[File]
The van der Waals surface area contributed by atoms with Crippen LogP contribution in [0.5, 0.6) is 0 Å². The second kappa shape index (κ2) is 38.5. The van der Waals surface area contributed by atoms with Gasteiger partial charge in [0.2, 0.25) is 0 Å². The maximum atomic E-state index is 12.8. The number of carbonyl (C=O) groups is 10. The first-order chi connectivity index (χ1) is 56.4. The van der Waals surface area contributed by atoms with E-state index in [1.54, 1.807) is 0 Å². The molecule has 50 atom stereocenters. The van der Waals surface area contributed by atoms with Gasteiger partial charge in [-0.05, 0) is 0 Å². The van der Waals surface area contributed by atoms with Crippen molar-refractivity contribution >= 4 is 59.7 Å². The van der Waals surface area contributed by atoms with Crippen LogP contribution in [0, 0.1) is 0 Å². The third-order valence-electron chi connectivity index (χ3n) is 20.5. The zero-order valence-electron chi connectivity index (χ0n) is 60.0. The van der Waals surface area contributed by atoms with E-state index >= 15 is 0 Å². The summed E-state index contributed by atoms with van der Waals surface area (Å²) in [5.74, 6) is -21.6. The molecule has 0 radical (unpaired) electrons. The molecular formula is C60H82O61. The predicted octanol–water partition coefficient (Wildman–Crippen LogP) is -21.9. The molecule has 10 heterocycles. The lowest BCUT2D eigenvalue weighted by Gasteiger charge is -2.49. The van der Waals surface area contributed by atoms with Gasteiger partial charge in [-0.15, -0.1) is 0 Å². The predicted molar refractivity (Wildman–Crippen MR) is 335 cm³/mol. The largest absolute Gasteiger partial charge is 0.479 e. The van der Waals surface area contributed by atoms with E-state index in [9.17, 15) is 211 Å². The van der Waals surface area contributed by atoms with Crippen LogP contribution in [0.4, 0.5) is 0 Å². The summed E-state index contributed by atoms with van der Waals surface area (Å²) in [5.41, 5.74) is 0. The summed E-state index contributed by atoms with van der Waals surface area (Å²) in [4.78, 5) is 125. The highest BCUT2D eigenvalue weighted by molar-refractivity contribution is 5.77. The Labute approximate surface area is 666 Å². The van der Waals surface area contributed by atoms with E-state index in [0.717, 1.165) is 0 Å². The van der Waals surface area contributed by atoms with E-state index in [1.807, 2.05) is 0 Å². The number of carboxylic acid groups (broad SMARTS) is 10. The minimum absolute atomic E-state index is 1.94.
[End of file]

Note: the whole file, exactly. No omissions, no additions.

The van der Waals surface area contributed by atoms with Crippen LogP contribution in [0.5, 0.6) is 0 Å². The second kappa shape index (κ2) is 38.5. The van der Waals surface area contributed by atoms with Gasteiger partial charge in [0.2, 0.25) is 0 Å². The maximum atomic E-state index is 12.8. The number of carbonyl (C=O) groups is 10. The first-order chi connectivity index (χ1) is 56.4. The van der Waals surface area contributed by atoms with E-state index in [1.54, 1.807) is 0 Å². The molecule has 50 atom stereocenters. The van der Waals surface area contributed by atoms with Gasteiger partial charge in [-0.05, 0) is 0 Å². The van der Waals surface area contributed by atoms with Crippen molar-refractivity contribution >= 4 is 59.7 Å². The van der Waals surface area contributed by atoms with Crippen LogP contribution in [0, 0.1) is 0 Å². The third-order valence-electron chi connectivity index (χ3n) is 20.5. The zero-order valence-electron chi connectivity index (χ0n) is 60.0. The van der Waals surface area contributed by atoms with E-state index >= 15 is 0 Å². The summed E-state index contributed by atoms with van der Waals surface area (Å²) in [5.74, 6) is -21.6. The molecule has 0 radical (unpaired) electrons. The molecular formula is C60H82O61. The predicted octanol–water partition coefficient (Wildman–Crippen LogP) is -21.9. The molecule has 10 heterocycles. The lowest BCUT2D eigenvalue weighted by Gasteiger charge is -2.49. The van der Waals surface area contributed by atoms with Gasteiger partial charge in [-0.15, -0.1) is 0 Å². The predicted molar refractivity (Wildman–Crippen MR) is 335 cm³/mol. The largest absolute Gasteiger partial charge is 0.479 e. The van der Waals surface area contributed by atoms with E-state index in [9.17, 15) is 211 Å². The van der Waals surface area contributed by atoms with Crippen LogP contribution in [0.4, 0.5) is 0 Å². The summed E-state index contributed by atoms with van der Waals surface area (Å²) in [5.41, 5.74) is 0. The summed E-state index contributed by atoms with van der Waals surface area (Å²) in [4.78, 5) is 125. The highest BCUT2D eigenvalue weighted by molar-refractivity contribution is 5.77. The Labute approximate surface area is 666 Å². The van der Waals surface area contributed by atoms with E-state index in [0.717, 1.165) is 0 Å². The van der Waals surface area contributed by atoms with E-state index in [1.807, 2.05) is 0 Å². The number of carboxylic acid groups (broad SMARTS) is 10. The minimum absolute atomic E-state index is 1.94.